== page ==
|The mechanical voting machines, rescued|
The Times says the Board seems to operate on the basis of who you know rather than what you know.
Here are three highlights of what is wrong with the Board of Elections.
Shocker #1: Return of the zombie voting machines (see photo). These huge monsters from the Jurassic era were brought back out of storage for the Mayoral Primary because the Board of Elections could not figure out how to enable in time the optical paper-ballot system authorized in 2010, even though we had a run-through in 2012.
Shocker #2: A $13 million runoff election for a $2.3 million office. The runoff was for one NYC-wide office, Public Advocate, with an annual budget of a little over $2 million. The cost of the runoff was reported as $13 million, or about $100 per actual voter since only a tiny percentage of NYC residents bothered to vote. But the true cost of the runoff was much higher, when we include: (1) The cost in time and productivity to all the people who turned out for a needless election, (2) The cost of the extended campaign. (3) The systemic cost to the future of democracy of wearying the huge electorate with an runoff for a tiny office.
Board of Elections proposed
paper ballot for Nov. 5 NYC
This is indeed madness, with no method in it. Guiding principles are conspicuously missing. Here are some ideas, none of them brand new, and some of which may require a Charter Revision Commission to implement:
1. Short, Simple Ballots, Please. KISS. These complicated, illegible ballots are out of control. (a) There is a tradeoff in legibility for the goal of putting multiple languages on the ballot. The Board of Elections could issue translations into multiple languages for local newspapers and bloggers and post them and mail them. (Why just five languages on the ballot? NYC is home to 800 languages.) The ballot itself should operate on the principle – keep it simple, stupid. (b) The "short ballot" movement, which had a strong representation in New York City in the first half of the 20th Century in the form of the National Municipal League, argued for a ballot offering candidates for a single office at each level of government and against slates of committees, which are impossible for the ordinary citizen to evaluate properly.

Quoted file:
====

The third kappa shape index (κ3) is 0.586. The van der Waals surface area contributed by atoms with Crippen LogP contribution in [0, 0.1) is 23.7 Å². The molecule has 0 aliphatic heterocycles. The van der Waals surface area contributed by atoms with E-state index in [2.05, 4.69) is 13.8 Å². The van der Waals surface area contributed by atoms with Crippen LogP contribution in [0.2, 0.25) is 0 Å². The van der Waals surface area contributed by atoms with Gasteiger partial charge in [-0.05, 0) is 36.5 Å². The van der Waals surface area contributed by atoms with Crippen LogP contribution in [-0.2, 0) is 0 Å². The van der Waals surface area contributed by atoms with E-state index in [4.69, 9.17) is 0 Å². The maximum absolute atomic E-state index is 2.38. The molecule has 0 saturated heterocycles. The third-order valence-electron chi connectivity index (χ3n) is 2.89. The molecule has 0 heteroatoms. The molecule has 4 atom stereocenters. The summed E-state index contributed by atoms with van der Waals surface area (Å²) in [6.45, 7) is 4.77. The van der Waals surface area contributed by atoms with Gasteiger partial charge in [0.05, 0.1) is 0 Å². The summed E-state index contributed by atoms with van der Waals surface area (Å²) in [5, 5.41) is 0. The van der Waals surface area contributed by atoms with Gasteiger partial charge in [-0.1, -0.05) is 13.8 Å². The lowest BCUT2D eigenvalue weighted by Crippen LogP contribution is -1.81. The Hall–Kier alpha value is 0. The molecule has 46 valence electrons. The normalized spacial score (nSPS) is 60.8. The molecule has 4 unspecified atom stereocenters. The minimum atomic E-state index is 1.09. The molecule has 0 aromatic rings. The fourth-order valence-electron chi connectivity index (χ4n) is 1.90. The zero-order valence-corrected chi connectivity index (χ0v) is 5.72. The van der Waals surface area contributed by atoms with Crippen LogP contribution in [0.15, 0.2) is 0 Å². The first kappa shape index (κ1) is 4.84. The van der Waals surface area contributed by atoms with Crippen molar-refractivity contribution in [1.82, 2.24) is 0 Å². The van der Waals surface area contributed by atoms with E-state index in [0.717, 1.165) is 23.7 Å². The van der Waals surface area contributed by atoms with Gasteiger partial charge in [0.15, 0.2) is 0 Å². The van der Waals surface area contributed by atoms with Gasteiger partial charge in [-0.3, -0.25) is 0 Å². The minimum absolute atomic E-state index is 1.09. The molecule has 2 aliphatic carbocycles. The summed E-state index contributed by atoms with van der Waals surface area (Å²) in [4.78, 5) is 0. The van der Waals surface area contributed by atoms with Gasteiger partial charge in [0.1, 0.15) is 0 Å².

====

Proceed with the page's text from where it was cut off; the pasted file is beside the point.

|Sample Instant |
3. Make the Board of Elections Accountable. The Board of Elections must be redesigned and made more professional. It could be headed someone appointed jointly by the Mayor, Comptroller, City Council Speaker and one of the Borough Presidents selected from them as their spokesperson, in a procedure similar to the selection of the head of the Independent Budget Office.
4. End Party-Based Primaries for Local Elections. End party-based primaries and party identification on the ballot. Primary elections should be non-partisan, although political clubs and party organizations can continue to endorse, petition for, and campaign for candidates. Nonpartisan primaries would encourage more New Yorkers to vote and would ensure that a maximum number of people decide who will be the top officials. A 2003 proposal recommended that the top two vote-getters in a Primary be the candidates for Mayor in the general election.
5. Eliminate the Public Advocate Starting in 2018 or 2022. New Yorkers are lucky that Bill de Blasio is a more promising mayoral candidate than we have any right to expect, coming from the Public Advocate's office, with a budget whittled down so much over the years that it does not provide sufficiently relevant experience for being Mayor. The Public Advocate has a big incentive to run for Mayor or Comptroller because the Public Advocate's office requires few decisions that create opposition. Make plans to scrub the office... or give it something real to do. If there is a vacancy in the Mayoralty, the Council Speaker or the Comptroller could become interim Mayor until a special election.